Until three weeks ago, no jazz club owner ever had been selected to receive the country's pre-eminent jazz honor: the National Endowment for the Arts' Jazz Masters Fellowship, which carries with it $25,000 and considerable prestige.
Anyone who follows jazz had to applaud the groundbreaking selection of Lorraine Gordon, who has operated the Village Vanguard in New York since the 1989 death of her husband, Vanguard founder Max Gordon. She'll receive the accolade next January at Jazz at Lincoln Center, in Manhattan, alongside pianist Eddie Palmieri, saxophonist Lou Donaldson and singer-pianist Mose Allison. Together, they'll join an honor roll that was established in 1982 and includes Dizzy Gillespie, Sonny Rollins, Miles Davis, Ornette Coleman, Ella Fitzgerald, Herbie Hancock and other jazz deities.
But if Lorraine Gordon merits the award for her lifelong support of jazz and 23 years of running the Vanguard, which became a jazz shrine in the 1950s – Max Gordon opened the place in 1935 as a home for comedy, poetry, cabaret and music – what about Chicagoan Joe Segal? He's been presenting hard-core jazz (no comedy) in this city for fully 65 years. No less than Charlie Parker, Dizzy Gillespie, Thelonious Monk, Lester Young, Dexter Gordon, Sonny Rollins and practically everyone else who mattered appeared here thanks to him.
Like Newport Jazz Festival originator George Wein, who won a Jazz Masters Fellowship in 2005, Segal ranks among the most enduring jazz presenters in the country, as well as one of the most faithful. When the rise of rock 'n' roll in the 1960s put many jazz clubs on the endangered species list, Segal took work in an automotive plant to keep the music playing, though he's the first to acknowledge that he knew nothing about autos. Worse, he often paid the rent by toiling as an emcee for folk-music shows at the long-gone Earl of Old Town, which was not necessarily a pleasant experience, if you're Joe Segal.
"That's where I really learned to hate folk music," he once told me.
Unlike the Village Vanguard – which occupies an enviably intimate downstairs space at 178 Seventh Avenue South in New York – Segal's Showcase has been perpetually on the move, just like the itinerant jazz musicians it long has celebrated. His journey began in 1947, when as a student at Roosevelt University he began organizing jam sessions at the school's Altgeld Hall and inviting the pros to sit in. Back then, Segal's sets were but specks in the firmament of Chicago jazz.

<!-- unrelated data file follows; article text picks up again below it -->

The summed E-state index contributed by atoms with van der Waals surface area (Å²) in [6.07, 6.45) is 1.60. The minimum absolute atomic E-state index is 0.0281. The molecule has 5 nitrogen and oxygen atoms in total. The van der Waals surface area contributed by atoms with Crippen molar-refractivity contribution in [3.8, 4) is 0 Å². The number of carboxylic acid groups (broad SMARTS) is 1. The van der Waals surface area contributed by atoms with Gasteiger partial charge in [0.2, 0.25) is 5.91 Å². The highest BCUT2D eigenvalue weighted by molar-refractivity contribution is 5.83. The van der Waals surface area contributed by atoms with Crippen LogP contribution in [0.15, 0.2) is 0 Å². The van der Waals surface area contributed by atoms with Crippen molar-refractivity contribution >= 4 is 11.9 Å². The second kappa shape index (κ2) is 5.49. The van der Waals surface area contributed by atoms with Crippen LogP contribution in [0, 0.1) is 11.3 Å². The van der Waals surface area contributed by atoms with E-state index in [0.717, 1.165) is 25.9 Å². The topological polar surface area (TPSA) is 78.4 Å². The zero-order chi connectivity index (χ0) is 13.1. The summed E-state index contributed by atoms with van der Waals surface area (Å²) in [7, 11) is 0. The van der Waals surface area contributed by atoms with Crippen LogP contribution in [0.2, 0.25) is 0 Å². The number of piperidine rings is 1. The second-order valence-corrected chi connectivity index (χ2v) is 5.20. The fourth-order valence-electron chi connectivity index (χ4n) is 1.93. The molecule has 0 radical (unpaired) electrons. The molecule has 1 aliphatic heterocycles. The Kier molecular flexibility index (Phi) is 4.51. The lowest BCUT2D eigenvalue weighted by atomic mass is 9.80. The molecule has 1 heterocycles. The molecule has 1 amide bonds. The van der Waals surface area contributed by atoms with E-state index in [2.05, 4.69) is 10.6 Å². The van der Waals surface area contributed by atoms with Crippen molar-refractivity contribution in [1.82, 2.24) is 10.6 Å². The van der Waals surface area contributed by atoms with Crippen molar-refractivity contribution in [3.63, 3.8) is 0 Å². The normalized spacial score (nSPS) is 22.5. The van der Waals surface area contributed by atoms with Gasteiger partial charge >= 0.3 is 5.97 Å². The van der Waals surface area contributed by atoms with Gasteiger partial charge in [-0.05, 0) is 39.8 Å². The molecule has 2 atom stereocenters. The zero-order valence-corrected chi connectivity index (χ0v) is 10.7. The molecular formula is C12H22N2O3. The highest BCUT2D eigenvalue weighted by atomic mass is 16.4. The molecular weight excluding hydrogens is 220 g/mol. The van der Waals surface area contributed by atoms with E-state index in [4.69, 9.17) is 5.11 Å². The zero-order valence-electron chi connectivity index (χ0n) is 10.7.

"There were gobs of clubs in Chicago then," Segal reflected in our conversation. "The Randolph Rendezvous, which was where the Federal building is now; the Brass Rail, on Dearborn and Randolph; the Capitol, right next to the Chicago Theatre; Elmer's, a place across the street.
"Then there were clubs at 63d and Cottage Grove, and another group around 47th Street and South Park, where the Regal Theater and the Savoy Ballroom were. ... The Mocambo, the Flame Lounge, the DuSable Hotel.
"With all that kind of stuff, how was I supposed to be able to go to school?"
Segal never graduated from Roosevelt, but he advanced to become one of the most respected jazz impresarios in the country. As the old clubs faded away, Segal refused to surrender.
I first ventured into a Segal establishment in 1970, as a 16-year-old, to hear Sun Ra and his Arkestra practically ignite the dilapidated, upstairs space Segal was renting on North Lincoln Avenue. If all that noise and spectacle – complete with acrobats and fire-eaters – was jazz, I needed to hear more. Surely thousands of listeners similarly were initiated into this distinctly American music through Segal's efforts.
I followed Segal's wanderings ever since: to North Rush Street, where jazz giants played in Segal's downstairs room in the 1970s, while disco beats thumped mercilessly in the Happy Medium club up above; to the Blackstone Hotel, where Segal reigned from 1980 to 1995, notwithstanding a broken-down grand piano that should have been scrapped years earlier; to the corner of Clark Street and Grand Avenue, arguably Segal's most visible location, starting in 1996; and to the current jewel box on South Plymouth Court, which Segal's son Wayne designed in 2008 as the most luxurious space the club ever has known.
Whether Segal, 86, ever becomes an NEA Jazz Master remains to be seen, but historical trends are not encouraging. In three decades of NEA Jazz Masters, precious few Chicago-based musicians have been chosen, among them pianist Ramsey Lewis in 2007 and tenor saxophonist Von Freeman earlier this year.
That imbalance should be corrected, soon, by casting a much-belated spotlight on Segal.
August is Charlie Parker Month
As always at this time of year, Segal is honoring the transcendent genius of bebop, alto saxophonist Charlie Parker, with a month's worth of tributes. Among the headliners: Charles McPherson, a brilliant altoist in the Parker manner, plays Thursday through Sunday; the Heath Brothers Quartet appears Aug. 16 through 19; multi-instrumentalist Ira Sullivan leads a quartet Aug. 23 through 26; and Sullivan and pianist Stu Katz preside over sessions. Aug. 29 through Sept. 2; at the Jazz Showcase, 806 S. Plymouth Ct.; phone 312-360-0234 or visit jazzshowcase.com
To read more from Howard Reich on jazz, go to chicagotribune.com/reich.
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